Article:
You will find that some trek operators offer much cheaper treks - you need to check the small print to find out if there are any 'hidden extras' - which is often the case. If you have to pay for additional items or 'hidden extras' such as accommodation and meals in Port Moresby, airfares to/from Kokoda, personal camping equipment, etc then any saving on price can prove to be a false economy. Make sure you check the fine print with the tour operator you choose.


How much should I budget for 'Hidden Extras'?

The following list is an indicative guide of the cost of 'hidden extras' to budget for:

  • International return airfare Sydney - Port Moresby - $1,100
  • Two nights accommodation in Port Moresby - $600
  • Meals in Port Moresby - $150
  • Backpack - $ 250 - $350
  • Tent - $180 - $300

If your trek operator does not have a public liability insurance policy then you will need to arrange for your own cover. This is an essential requirement but will be a difficult and expensive exercise to arrange on an individual basis.


Does our trek leader have a satellite phone?

Yes he does. The VHF Radio network can sometimes be down for extended periods. The only way to communicate in such situations is with an emergency satellite phone. In recent years our groups have had to arrange for emergency evacuations of trekkers using our satellite phone. One distressed trekker had been left behind at a bush campsite with the promise they would get help as soon as they reached Kokoda because they didn't carry a sat phone. He was greatly relieved when we arrived and arranged for his evacuation.


Does our trek leader have a VHF Radio with a rear link to Port Moresby?

Yes he does. This is an important safety item however the system was down for the entire 2010 trekking seasons so it is essential that your trek leader has an operational satellite phone.


Do we camp in village guesthouses or tents?

We provide a personal tent for each trekker. Our tents are fully screened and provide protection from malarial mosquitos, leeches, cockroaches, mice and other creepy-crawlies.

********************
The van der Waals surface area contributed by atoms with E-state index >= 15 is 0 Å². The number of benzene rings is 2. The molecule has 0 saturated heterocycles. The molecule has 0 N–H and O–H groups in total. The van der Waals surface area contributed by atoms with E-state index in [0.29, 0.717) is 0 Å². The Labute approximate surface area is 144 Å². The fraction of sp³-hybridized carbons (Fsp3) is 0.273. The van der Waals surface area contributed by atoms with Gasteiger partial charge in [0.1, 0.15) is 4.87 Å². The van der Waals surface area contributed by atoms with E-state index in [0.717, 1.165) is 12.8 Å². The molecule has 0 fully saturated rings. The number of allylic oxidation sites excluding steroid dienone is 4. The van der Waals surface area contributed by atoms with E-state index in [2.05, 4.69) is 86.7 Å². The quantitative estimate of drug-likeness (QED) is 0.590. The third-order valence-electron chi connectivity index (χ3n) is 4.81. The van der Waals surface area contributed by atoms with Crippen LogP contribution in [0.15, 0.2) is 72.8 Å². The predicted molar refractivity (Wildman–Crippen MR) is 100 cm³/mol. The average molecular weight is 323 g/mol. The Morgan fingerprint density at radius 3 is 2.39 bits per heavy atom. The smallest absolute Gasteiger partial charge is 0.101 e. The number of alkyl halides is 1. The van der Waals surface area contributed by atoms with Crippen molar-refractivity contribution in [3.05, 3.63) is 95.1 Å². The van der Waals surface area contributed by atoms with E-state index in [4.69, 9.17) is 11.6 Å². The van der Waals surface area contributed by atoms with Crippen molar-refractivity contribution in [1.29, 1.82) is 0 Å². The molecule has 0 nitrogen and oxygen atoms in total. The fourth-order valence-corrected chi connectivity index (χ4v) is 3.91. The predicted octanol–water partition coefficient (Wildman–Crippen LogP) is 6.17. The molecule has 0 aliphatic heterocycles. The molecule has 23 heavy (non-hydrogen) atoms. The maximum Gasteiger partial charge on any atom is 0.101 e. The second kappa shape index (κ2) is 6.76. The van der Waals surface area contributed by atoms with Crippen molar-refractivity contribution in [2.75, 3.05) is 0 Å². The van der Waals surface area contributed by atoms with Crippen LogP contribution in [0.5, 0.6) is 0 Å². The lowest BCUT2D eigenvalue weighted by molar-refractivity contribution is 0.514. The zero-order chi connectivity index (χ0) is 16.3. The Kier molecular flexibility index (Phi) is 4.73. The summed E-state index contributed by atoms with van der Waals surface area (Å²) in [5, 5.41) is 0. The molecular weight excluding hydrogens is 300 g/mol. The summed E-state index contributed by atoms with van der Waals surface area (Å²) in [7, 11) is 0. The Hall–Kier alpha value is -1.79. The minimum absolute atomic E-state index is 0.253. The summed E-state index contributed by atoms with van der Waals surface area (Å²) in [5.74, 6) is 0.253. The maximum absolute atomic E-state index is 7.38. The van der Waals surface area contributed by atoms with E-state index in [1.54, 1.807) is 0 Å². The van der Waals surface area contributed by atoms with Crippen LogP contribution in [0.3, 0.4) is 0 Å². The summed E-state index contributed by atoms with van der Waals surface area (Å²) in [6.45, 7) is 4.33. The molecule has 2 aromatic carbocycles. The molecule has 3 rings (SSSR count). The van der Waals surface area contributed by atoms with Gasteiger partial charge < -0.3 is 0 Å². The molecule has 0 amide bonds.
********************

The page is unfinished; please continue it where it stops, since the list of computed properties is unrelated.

Most of the campsites along the Trail now have a guesthouse built from basic bush materials. These offer shelter from the elements but they don't have any privacy or screened protection from malarial mosquitos, leeches, cockroaches, mice, etc! If you have to sleep in village huts because your trek operator does not provide mosquito proof tents make sure you sleep with your mouth closed! There is also no protection from the inevitable snorer in village huts where everybody is required to bunk together.

For personal protection, privacy, comfort and convenience our guides will erect your tent each night.


How do we dispose of rubbish along the track?

Adventure Kokoda has a strict policy of carrying our rubbish off the track. All rubbish is collected by our PNG guides and carriers from our campsites and carried off the track for disposal.


What protocols should you observe along the track?

The villages along the Trail are Seventh Day Adventists. They are vegetarian, don't drink alcohol and strictly observe their Sabbath between 4.00 PM on Friday and 4.00 PM on Saturday each week. They also have two church services in each village each day - one at 6.00 AM and one at 6.00 PM. Trekkers are asked to respect these religious protocols.


What about other protocols in villages along the track?

Each village has a designated area for trekkers to camp. They also have dedicated toilets for trekkers. Your guides will identify these areas for you.

There are also separate bathing areas for males and females. To avoid embarrassment you should ask your guides to show you where they are. Ladies should wear a sarong to their bathing area.


What type of accommodation do we have in Port Moresby?

Security and service are our main consideration in Port Moresby. Our Kokoda Campaign groups stay at a secure and comfortable lodge on the Sogeri plateau - about halfway between Port Moresby and the start of the Kokoda Trail at Owers Corner.


What about personal security in Papua New Guinea?

You should not have any worries if you are travelling with a reputable trek operator who utilizes a secure hotel and pre-arranged transport in Port Moresby.